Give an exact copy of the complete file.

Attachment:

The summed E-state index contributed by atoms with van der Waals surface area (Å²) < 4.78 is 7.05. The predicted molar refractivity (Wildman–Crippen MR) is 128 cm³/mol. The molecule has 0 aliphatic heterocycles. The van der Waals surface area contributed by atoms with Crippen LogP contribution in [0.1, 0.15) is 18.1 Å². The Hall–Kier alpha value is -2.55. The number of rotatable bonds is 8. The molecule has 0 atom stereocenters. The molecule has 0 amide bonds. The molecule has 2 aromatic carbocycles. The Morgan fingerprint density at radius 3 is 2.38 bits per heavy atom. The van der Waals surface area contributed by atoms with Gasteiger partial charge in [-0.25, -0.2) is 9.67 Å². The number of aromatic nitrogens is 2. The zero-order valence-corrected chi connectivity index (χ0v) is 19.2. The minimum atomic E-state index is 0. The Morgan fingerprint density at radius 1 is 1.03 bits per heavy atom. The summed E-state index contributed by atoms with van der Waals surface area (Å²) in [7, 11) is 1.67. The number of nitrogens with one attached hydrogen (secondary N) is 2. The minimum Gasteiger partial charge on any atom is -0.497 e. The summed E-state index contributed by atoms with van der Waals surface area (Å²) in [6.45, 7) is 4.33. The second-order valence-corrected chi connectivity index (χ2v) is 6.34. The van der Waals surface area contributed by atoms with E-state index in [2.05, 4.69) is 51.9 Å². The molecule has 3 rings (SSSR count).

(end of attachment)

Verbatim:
The summed E-state index contributed by atoms with van der Waals surface area (Å²) < 4.78 is 7.05. The predicted molar refractivity (Wildman–Crippen MR) is 128 cm³/mol. The molecule has 0 aliphatic heterocycles. The van der Waals surface area contributed by atoms with Crippen LogP contribution in [0.1, 0.15) is 18.1 Å². The Hall–Kier alpha value is -2.55. The number of rotatable bonds is 8. The molecule has 0 atom stereocenters. The molecule has 0 amide bonds. The molecule has 2 aromatic carbocycles. The Morgan fingerprint density at radius 3 is 2.38 bits per heavy atom. The van der Waals surface area contributed by atoms with Gasteiger partial charge in [-0.25, -0.2) is 9.67 Å². The number of aromatic nitrogens is 2. The zero-order valence-corrected chi connectivity index (χ0v) is 19.2. The minimum atomic E-state index is 0. The Morgan fingerprint density at radius 1 is 1.03 bits per heavy atom. The summed E-state index contributed by atoms with van der Waals surface area (Å²) in [7, 11) is 1.67. The number of nitrogens with one attached hydrogen (secondary N) is 2. The minimum Gasteiger partial charge on any atom is -0.497 e. The summed E-state index contributed by atoms with van der Waals surface area (Å²) in [6.45, 7) is 4.33. The second-order valence-corrected chi connectivity index (χ2v) is 6.34. The van der Waals surface area contributed by atoms with E-state index in [2.05, 4.69) is 51.9 Å². The molecule has 3 rings (SSSR count).